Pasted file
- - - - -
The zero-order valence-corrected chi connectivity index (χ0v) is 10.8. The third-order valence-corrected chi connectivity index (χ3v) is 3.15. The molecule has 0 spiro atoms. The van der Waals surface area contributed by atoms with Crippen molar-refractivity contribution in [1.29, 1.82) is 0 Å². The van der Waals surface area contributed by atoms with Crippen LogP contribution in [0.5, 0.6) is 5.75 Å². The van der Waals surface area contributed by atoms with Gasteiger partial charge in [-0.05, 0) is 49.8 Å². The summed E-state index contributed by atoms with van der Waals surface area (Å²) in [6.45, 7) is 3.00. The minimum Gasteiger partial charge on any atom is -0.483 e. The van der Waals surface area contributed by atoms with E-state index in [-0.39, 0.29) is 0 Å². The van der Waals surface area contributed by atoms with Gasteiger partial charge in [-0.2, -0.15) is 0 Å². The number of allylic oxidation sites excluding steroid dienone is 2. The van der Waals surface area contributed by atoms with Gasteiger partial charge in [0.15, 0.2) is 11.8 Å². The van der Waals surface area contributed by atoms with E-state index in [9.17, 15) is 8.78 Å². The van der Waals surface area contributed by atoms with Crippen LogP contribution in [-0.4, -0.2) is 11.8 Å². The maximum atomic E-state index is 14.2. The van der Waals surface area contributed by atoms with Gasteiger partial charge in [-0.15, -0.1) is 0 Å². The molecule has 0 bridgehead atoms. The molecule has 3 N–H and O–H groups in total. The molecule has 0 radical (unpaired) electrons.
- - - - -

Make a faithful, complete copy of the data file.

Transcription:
The zero-order valence-corrected chi connectivity index (χ0v) is 10.8. The third-order valence-corrected chi connectivity index (χ3v) is 3.15. The molecule has 0 spiro atoms. The van der Waals surface area contributed by atoms with Crippen molar-refractivity contribution in [1.29, 1.82) is 0 Å². The van der Waals surface area contributed by atoms with Crippen LogP contribution in [0.5, 0.6) is 5.75 Å². The van der Waals surface area contributed by atoms with Gasteiger partial charge in [-0.05, 0) is 49.8 Å². The summed E-state index contributed by atoms with van der Waals surface area (Å²) in [6.45, 7) is 3.00. The minimum Gasteiger partial charge on any atom is -0.483 e. The van der Waals surface area contributed by atoms with E-state index in [-0.39, 0.29) is 0 Å². The van der Waals surface area contributed by atoms with Gasteiger partial charge in [-0.2, -0.15) is 0 Å². The number of allylic oxidation sites excluding steroid dienone is 2. The van der Waals surface area contributed by atoms with Gasteiger partial charge in [0.15, 0.2) is 11.8 Å². The van der Waals surface area contributed by atoms with E-state index in [9.17, 15) is 8.78 Å². The van der Waals surface area contributed by atoms with Crippen LogP contribution in [-0.4, -0.2) is 11.8 Å². The maximum atomic E-state index is 14.2. The van der Waals surface area contributed by atoms with Gasteiger partial charge in [-0.15, -0.1) is 0 Å². The molecule has 0 bridgehead atoms. The molecule has 3 N–H and O–H groups in total. The molecule has 0 radical (unpaired) electrons.